Casino Royale is and has been one of my favorite films of the last decade or so. I distinctly recall a vaguely “threatening” Jorge a few years ago when he entertained the notion of editing Casino Royale. However, once Kerr’s cut was released, after hearing so many good things about his Lord of the Rings edits, I decided to give it a shot, seeing as the original film is still there if I didn’t like his cut, after all. Oh boy, am I glad I checked this out.
Kerr trimmed a lot of fat from the film, tightened the pacing, and removed a bit of Daniel Craig’s sitting there looking intense. The result is nothing short of fantastic. Sometimes, one never really notices how much can really be cut from a film until it’s actually been done. Truthfully, I was mildly disappointed to see the parkour chase at the beginning cut, but I can understand why it was cut. The editing around the sequence was good, and I only noticed the chase was missing when they arrived at the embassy. I also noticed the airport chase had been cut, but again, I didn’t really notice it until after the fact. Being located in the United States, I also noticed the longer fight scenes at the beginning and in the stairwell around the middle of the film. Considering what some PG-13 films can get away with, I was surprised to see these cut from the US release, but that’s neither here nor there.
Technically, this edit is sounder than sound. I noticed not hard audio or video cuts, no stray frames or anything like that, I did notice the slightly higher pitch the audio track had, and it was really only noticeable with music, not so much in the dialogue. But it wasn’t terrible, and I actually rather liked the opening theme with the higher pitch. As far as dialogue is concerned, it’s probably only noticeable if one does a side by side comparison, which I’m sure very few, if any, will actually do.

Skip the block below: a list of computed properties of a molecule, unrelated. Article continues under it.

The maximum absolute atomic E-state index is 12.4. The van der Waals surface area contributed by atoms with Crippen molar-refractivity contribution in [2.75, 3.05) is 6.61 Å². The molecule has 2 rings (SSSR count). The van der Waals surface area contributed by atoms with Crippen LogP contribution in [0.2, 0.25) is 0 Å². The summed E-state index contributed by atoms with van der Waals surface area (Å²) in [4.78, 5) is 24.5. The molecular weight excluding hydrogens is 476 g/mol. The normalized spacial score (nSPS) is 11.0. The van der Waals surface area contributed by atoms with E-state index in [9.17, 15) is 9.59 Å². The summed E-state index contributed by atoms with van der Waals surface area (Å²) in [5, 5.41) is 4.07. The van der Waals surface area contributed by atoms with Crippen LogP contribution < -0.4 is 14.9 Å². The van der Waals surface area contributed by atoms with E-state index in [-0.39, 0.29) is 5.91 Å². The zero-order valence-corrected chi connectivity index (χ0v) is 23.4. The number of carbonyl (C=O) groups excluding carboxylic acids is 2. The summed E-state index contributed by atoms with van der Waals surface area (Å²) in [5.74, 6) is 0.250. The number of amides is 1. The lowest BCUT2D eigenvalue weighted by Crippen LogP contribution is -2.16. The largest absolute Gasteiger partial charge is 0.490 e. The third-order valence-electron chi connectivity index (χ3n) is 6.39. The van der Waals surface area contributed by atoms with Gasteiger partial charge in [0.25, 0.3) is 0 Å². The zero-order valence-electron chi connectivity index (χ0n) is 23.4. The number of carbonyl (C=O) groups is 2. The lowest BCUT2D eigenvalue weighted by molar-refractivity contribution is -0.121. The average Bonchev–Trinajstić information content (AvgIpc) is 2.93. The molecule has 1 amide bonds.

Also included is Gaith’s “Fury and Solace: A Coda to Casino Royale.” Technically it was fine, video and audio flawless. That said, it didn’t really do anything for me. Quantum of Solace I feel is going to be one of those films that no one will really know what to do with. The final scene in Russia, not matter if you watch the full Quantum or just this Coda, feels like something of a non sequitor to the rest of the film. This makes that seem even more obvious, although it does allow for the viewer to think up what happened in those six days. This approach leaves a little too much to the viewer in my opinion. Still, it’s a nice inclusion for those interested.
All in all, a solid effort AND an excellent end result. I would say go watch this. Right now. Please.